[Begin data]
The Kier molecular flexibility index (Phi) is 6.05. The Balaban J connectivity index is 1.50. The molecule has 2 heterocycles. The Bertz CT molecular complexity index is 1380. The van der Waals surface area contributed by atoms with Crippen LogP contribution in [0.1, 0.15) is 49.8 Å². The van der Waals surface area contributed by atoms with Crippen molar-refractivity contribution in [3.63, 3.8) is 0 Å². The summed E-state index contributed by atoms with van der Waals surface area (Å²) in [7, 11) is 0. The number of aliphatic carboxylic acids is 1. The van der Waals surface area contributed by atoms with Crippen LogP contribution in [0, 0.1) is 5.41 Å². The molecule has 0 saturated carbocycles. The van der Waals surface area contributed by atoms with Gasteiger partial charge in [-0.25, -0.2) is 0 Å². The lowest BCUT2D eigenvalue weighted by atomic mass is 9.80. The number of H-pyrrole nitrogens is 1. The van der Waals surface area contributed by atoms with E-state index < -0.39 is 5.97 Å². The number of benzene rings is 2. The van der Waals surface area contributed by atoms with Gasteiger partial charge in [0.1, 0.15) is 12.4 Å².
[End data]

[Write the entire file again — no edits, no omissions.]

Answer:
The Kier molecular flexibility index (Phi) is 6.05. The Balaban J connectivity index is 1.50. The molecule has 2 heterocycles. The Bertz CT molecular complexity index is 1380. The van der Waals surface area contributed by atoms with Crippen LogP contribution in [0.1, 0.15) is 49.8 Å². The van der Waals surface area contributed by atoms with Crippen molar-refractivity contribution in [3.63, 3.8) is 0 Å². The summed E-state index contributed by atoms with van der Waals surface area (Å²) in [7, 11) is 0. The number of aliphatic carboxylic acids is 1. The van der Waals surface area contributed by atoms with Crippen LogP contribution in [0, 0.1) is 5.41 Å². The molecule has 0 saturated carbocycles. The van der Waals surface area contributed by atoms with Gasteiger partial charge in [-0.25, -0.2) is 0 Å². The lowest BCUT2D eigenvalue weighted by atomic mass is 9.80. The number of H-pyrrole nitrogens is 1. The van der Waals surface area contributed by atoms with E-state index < -0.39 is 5.97 Å². The number of benzene rings is 2. The van der Waals surface area contributed by atoms with Gasteiger partial charge in [0.1, 0.15) is 12.4 Å².